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The addition of the word "specifically" in N.Y. Bus. Corp. Law § 616(b) merely provides that a two-thirds majority may now amend a unanimity provision unless the certificate requires a greater percentage.
In 1963, the certificate of incorporation of Bag Bazaar, Ltd. was amended to provide that "[t]he unanimous vote or consent of the holders of all the issued and outstanding shares of Common Stock of the corporation shall be necessary for the transaction of any business … of the corporation, including amendment to the certificate of incorporation". At that time the business was run by Abraham Sutton and none of the parties to this litigation was a shareholder. In 1971 Abraham's brother, respondent David S. Sutton, purchased 30 shares. Two years later Abraham's son, petitioner Solomon A. Sutton, joined the business and subsequently acquired 30 shares. On Abraham's death, in 1987, his widow, petitioner Yvette Sutton, inherited Abraham's remaining 40 shares. Thus, petitioners now own 70% of the outstanding shares of the corporation and respondent and his wife own 30 shares. Petitioner Solomon A. Sutton serves as one of the two directors of the company and respondent David S. Sutton as the other. The corporation was run without incident for nearly 30 years under Abraham's leadership. After he relinquished control of the company, however, disputes arose between Solomon and David Sutton concerning the management of the corporation. These disputes culminated in an April 1992 shareholders' meeting, where petitioners voted their 70% of the shares in favor of a resolution to strike the unanimity provision, while respondent's 30% of the shares voted against the resolution. Respondent David, as a director of the corporation, refused to sign a certificate of amendment reflecting the deletion of the unanimity provision, thereby preventing the amendment from taking effect. Accordingly, petitioners commenced this proceeding and moved for judgment declaring the resolution valid and enforceable and compelling respondent to sign the certificate of amendment. Respondent David cross-moved to dismiss the petition, for reformation of the certificate of incorporation and to compel arbitration of the dispute. Supreme Court granted the petition and denied the cross motion. The Appellate Division reversed and denied the petition.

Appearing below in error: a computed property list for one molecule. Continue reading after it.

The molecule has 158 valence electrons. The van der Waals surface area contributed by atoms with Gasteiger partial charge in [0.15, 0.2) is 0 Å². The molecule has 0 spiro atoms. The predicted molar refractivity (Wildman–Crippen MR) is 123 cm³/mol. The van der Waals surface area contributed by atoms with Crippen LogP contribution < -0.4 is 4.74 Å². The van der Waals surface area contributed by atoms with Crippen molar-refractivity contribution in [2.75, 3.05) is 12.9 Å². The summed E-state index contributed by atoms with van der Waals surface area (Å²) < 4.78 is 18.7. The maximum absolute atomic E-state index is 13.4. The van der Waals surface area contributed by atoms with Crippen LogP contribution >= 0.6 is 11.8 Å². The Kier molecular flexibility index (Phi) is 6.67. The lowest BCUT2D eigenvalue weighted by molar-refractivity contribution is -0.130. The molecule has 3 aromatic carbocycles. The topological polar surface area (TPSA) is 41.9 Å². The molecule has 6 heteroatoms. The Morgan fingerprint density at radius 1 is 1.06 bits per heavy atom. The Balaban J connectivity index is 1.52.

May the court compel David to sign the certificate of amendment deleting the unanimity provision?
Nothing in the legislative history or the statute itself suggests the necessity for a discrete paragraph addressed solely to the supermajority provision and explicitly declaring the vote required for its amendment. The history reveals that Stock Corporation Law § 9 stated that a provision in the certificate of incorporation requiring unanimous consent could only be amended by unanimous consent and this provision was substantially reenacted in the Business Corporation Law.
The provision in Bag Bazaar's certificate is unambiguous: it requires unanimous shareholder consent for the transaction of "any business … including amendment to the certificate of incorporation." To read section 616 (b) as requiring more to address amendment of the supermajority provision would be unnecessarily restrictive in light of the legislative history. The certificate need only clearly state what vote, if greater than two thirds, is required to amend a unanimity provision. The certificate of Bag Bazaar, Ltd. does so.